12. Kircher M, Witten DM, Jain P, O'Roak BJ, Cooper GM, Shendure J. A general framework for estimating the relative pathogenicity of human genetic variants. Nat Genet. (2014) 46:310–5. doi: 10.1038/ng.2892
17. Kandasamy K, Mohan SS, Raju R, Keerthikumar S, Kumar GSS, Venugopal AK, et al. NetPath: a public resource of curated signal transduction pathways. Genome Biol. (2010) 11:R3. doi: 10.1186/gb-2010-11-1-r3
18. Yamamoto S, Sakai N, Nakamura H, Fukagawa H, Fukuda K, Takagi T. INOH: ontology-based highly structured database of signal transduction pathways. Database. (2011) 2011:bar052. doi: 10.1093/database/bar052
20. Romero P, Wagg J, Green ML, Kaiser D, Krummenacker M, Karp PD. Computational prediction of human metabolic pathways from the complete human genome. Genome Biol. (2004) 6:R2. doi: 10.1186/gb-2004-6-1-r2
21. Fazekas D, Koltai M, Türei D, Módos D, Pálfy M, Dúl Z, et al. SignaLink 2–a signaling pathway resource with multi-layered regulatory networks. BMC Syst Biol. (2013) 7:7. doi: 10.1186/1752-0509-7-7
24. Kelder T, van Iersel MP, Hanspers K, Kutmon M, Conklin BR, Evelo CT, et al. WikiPathways: building research communities on biological pathways. Nucleic Acids Res. (2012) 40:D1301–7. doi: 10.1093/nar/gkr1074
26. Shannon P, Markiel A, Ozier O, Baliga NS, Wang JT, Ramage D, et al. Cytoscape: a software environment for integrated models of biomolecular interaction networks. Genome Res. (2003) 13:2498–504. doi: 10.1101/gr.1239303
27. Caccamo D, Cesareo E, Mariani S, Raskovic D, Ientile R, Curro M, et al. Xenobiotic sensor- and metabolism-related gene variants in environmental sensitivity-related illnesses: a survey on the Italian population. Oxid Med Cell Longev. (2013) 2013:831969. doi: 10.1155/2013/831969
28. Nowilaty SR, Khan AO, Aldahmesh MA, Tabbara KF, Al-Amri A, Alkuraya FS. Biometric and molecular characterization of clinically diagnosed posterior microphthalmos. Am J Ophthalmol. (2013) 155:361–72 e7. doi: 10.1016/j.ajo.2012.08.016
29. Caetano-Anolles K, Rhodes JS, Garland T Jr, Perez SD, Hernandez AG, Southey BR, et al. Cerebellum transcriptome of mice bred for high voluntary activity offers insights into locomotor control and reward-dependent behaviors. PLoS ONE. (2016) 11:e0167095. doi: 10.1371/journal.pone.0167095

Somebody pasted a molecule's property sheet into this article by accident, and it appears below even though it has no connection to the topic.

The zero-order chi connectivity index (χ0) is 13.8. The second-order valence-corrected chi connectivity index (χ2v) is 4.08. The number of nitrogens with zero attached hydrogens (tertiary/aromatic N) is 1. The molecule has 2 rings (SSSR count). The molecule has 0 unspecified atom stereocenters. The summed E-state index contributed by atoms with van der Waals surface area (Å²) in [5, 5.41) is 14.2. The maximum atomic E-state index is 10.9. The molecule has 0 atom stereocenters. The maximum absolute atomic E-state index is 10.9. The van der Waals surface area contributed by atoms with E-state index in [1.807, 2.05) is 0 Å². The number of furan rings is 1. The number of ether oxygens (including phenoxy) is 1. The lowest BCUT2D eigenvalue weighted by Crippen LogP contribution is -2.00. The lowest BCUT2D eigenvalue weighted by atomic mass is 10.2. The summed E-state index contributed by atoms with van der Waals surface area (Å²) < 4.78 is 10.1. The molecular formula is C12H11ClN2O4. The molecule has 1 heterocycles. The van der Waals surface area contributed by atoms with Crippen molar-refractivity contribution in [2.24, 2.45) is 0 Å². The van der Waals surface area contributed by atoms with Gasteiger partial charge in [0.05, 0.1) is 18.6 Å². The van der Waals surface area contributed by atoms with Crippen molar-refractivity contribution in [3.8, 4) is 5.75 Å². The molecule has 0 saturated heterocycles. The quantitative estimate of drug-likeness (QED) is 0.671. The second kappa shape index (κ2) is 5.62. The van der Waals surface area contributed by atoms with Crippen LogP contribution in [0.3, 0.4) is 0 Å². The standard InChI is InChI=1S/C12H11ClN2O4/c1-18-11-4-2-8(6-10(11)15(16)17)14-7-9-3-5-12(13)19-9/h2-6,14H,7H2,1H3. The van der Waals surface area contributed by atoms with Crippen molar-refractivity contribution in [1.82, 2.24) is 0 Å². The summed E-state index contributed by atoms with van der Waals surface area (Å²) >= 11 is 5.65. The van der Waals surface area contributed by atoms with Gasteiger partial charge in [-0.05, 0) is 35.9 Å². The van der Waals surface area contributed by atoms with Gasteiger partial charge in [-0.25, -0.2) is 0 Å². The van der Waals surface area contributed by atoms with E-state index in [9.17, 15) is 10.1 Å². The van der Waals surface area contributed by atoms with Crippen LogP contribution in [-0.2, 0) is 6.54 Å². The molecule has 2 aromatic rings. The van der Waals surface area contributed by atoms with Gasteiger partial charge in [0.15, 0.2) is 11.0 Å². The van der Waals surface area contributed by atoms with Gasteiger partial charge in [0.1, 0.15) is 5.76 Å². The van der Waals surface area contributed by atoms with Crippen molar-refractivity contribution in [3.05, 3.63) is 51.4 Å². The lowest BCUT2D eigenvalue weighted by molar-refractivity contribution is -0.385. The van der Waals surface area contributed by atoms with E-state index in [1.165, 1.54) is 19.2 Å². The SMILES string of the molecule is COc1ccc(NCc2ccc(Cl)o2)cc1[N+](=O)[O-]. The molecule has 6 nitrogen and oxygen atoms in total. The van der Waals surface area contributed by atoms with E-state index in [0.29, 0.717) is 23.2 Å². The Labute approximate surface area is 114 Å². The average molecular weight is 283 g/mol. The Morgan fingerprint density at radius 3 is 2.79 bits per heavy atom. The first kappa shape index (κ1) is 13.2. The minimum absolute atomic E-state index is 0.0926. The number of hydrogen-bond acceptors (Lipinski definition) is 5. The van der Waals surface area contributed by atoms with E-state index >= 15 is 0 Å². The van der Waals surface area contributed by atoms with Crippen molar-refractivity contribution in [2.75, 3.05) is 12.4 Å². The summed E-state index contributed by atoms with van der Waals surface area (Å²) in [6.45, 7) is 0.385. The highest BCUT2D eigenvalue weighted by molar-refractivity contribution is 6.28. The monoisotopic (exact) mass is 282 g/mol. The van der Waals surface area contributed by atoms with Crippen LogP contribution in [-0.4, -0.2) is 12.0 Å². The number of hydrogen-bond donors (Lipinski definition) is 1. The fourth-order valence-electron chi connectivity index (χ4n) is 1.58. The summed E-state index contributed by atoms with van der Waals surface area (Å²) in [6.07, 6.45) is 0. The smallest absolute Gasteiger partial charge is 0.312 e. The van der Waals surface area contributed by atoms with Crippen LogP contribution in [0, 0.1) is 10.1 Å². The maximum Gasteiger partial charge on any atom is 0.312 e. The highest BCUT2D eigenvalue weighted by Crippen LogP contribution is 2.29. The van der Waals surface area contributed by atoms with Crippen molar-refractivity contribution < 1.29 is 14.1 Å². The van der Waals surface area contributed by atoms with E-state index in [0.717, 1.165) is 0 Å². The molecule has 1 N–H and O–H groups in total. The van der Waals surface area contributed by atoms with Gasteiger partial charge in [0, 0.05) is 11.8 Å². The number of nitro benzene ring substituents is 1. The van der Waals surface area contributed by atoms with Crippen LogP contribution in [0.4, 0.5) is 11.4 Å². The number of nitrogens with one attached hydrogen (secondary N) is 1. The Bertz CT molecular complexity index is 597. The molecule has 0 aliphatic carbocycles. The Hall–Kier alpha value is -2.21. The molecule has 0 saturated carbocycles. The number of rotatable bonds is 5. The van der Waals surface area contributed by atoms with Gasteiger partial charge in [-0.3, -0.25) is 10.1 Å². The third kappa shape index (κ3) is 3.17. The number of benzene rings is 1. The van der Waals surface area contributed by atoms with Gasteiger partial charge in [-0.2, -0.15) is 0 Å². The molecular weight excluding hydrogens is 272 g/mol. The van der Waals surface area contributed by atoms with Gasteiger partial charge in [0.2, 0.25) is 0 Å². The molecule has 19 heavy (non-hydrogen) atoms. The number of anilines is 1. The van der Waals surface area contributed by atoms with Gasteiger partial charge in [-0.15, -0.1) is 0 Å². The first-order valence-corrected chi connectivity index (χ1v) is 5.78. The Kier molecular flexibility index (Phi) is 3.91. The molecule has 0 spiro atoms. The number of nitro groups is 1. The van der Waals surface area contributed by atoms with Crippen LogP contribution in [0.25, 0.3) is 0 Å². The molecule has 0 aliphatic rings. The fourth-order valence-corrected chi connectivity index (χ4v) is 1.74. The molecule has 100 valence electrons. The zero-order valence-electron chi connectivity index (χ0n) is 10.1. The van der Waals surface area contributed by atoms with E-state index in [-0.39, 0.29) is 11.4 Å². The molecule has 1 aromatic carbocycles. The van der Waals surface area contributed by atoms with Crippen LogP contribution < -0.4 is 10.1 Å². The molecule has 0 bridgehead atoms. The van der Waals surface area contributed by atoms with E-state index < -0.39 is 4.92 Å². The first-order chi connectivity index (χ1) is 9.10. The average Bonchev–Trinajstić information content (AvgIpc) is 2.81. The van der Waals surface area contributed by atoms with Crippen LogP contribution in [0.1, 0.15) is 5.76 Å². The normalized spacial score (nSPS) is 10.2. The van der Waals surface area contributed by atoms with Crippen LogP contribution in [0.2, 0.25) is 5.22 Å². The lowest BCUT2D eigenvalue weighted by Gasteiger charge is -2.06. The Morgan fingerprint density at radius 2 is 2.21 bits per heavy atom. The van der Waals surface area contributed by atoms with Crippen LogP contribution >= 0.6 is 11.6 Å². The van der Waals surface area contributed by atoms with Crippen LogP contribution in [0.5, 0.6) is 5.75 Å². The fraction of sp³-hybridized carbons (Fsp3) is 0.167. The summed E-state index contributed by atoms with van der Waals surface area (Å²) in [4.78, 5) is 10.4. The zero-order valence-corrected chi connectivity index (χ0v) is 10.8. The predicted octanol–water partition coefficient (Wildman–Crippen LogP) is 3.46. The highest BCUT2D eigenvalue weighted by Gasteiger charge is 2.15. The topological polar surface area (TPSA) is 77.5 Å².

30. Jiang Y, Luo L, Gustafson EL, Yadav D, Laverty M, Murgolo N, et al. Identification and characterization of a novel RF-amide peptide ligand for orphan G-protein-coupled receptor SP9155. J Biol Chem. (2003) 278:27652–7. doi: 10.1074/jbc.M302945200
31. Germain A, Ruppert D, Levine SM, Hanson MR. Metabolic profiling of a myalgic encephalomyelitis/chronic fatigue syndrome discovery cohort reveals disturbances in fatty acid and lipid metabolism. Mol Biosyst. (2017) 13:371–9. doi: 10.1039/C6MB00600K
32. Potorac I, Rivero-Muller A, Trehan A, Kielbus M, Jozwiak K, Pralong F, et al. A vital region for human glycoprotein hormone trafficking revealed by an LHB mutation. J Endocrinol. (2016) 231:197–207. doi: 10.1530/JOE-16-0384
33. Katsikis I, Karkanaki A, Misichronis G, Delkos D, Kandaraki EA, Panidis D. Phenotypic expression, body mass index and insulin resistance in relation to LH levels in women with polycystic ovary syndrome. Eur J Obstet Gynecol Reprod Biol. (2011) 156:181–5. doi: 10.1016/j.ejogrb.2011.01.023
34. Knauff EA, Franke L, van Es MA, van den Berg LH, van der Schouw YT, Laven JS, et al. Genome-wide association study in premature ovarian failure patients suggests ADAMTS19 as a possible candidate gene. Hum Reprod. (2009) 24:2372–8. doi: 10.1093/humrep/dep197
35. Bruni F, Di Meo I, Bellacchio E, Webb BD, McFarland R, Chrzanowska-Lightowlers ZMA, et al. Clinical, biochemical, and genetic features associated with VARS2-related mitochondrial disease. Hum Mutat. (2018) 39:563–78. doi: 10.1002/humu.23398
36. Diodato D, Melchionda L, Haack TB, Dallabona C, Baruffini E, Donnini C, et al. VARS2 and TARS2 mutations in patients with mitochondrial encephalomyopathies. Hum Mutat. (2014) 35:983–9. doi: 10.1002/humu.22590
37. Taylor RW, Pyle A, Griffin H, Blakely EL, Duff J, He L, et al. Use of whole-exome sequencing to determine the genetic basis of multiple mitochondrial respiratory chain complex deficiencies. JAMA. (2014) 312:68–77. doi: 10.1001/jama.2014.7184